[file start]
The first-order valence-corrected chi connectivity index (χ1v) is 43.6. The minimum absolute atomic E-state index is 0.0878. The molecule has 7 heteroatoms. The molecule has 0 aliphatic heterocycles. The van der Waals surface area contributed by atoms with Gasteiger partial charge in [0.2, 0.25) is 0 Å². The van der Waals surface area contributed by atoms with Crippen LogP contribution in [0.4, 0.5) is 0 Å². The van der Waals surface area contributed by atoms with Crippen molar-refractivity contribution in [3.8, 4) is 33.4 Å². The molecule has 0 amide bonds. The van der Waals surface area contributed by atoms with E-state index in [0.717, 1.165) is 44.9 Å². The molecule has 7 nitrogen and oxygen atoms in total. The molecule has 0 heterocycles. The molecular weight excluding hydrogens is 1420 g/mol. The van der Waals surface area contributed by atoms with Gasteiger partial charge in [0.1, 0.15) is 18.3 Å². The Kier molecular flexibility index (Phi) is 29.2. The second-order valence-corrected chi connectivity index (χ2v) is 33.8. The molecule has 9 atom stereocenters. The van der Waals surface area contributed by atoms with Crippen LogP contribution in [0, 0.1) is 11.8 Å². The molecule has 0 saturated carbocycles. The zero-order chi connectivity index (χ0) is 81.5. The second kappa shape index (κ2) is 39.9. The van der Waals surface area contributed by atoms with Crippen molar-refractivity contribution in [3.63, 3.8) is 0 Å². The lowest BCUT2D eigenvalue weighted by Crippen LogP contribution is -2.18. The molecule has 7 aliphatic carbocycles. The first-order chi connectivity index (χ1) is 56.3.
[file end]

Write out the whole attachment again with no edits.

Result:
The first-order valence-corrected chi connectivity index (χ1v) is 43.6. The minimum absolute atomic E-state index is 0.0878. The molecule has 7 heteroatoms. The molecule has 0 aliphatic heterocycles. The van der Waals surface area contributed by atoms with Gasteiger partial charge in [0.2, 0.25) is 0 Å². The van der Waals surface area contributed by atoms with Crippen LogP contribution in [0.4, 0.5) is 0 Å². The van der Waals surface area contributed by atoms with Crippen molar-refractivity contribution in [3.8, 4) is 33.4 Å². The molecule has 0 amide bonds. The van der Waals surface area contributed by atoms with E-state index in [0.717, 1.165) is 44.9 Å². The molecule has 7 nitrogen and oxygen atoms in total. The molecule has 0 heterocycles. The molecular weight excluding hydrogens is 1420 g/mol. The van der Waals surface area contributed by atoms with Gasteiger partial charge in [0.1, 0.15) is 18.3 Å². The Kier molecular flexibility index (Phi) is 29.2. The second-order valence-corrected chi connectivity index (χ2v) is 33.8. The molecule has 9 atom stereocenters. The van der Waals surface area contributed by atoms with Crippen LogP contribution in [0, 0.1) is 11.8 Å². The molecule has 0 saturated carbocycles. The zero-order chi connectivity index (χ0) is 81.5. The second kappa shape index (κ2) is 39.9. The van der Waals surface area contributed by atoms with Crippen molar-refractivity contribution in [3.63, 3.8) is 0 Å². The lowest BCUT2D eigenvalue weighted by Crippen LogP contribution is -2.18. The molecule has 7 aliphatic carbocycles. The first-order chi connectivity index (χ1) is 56.3.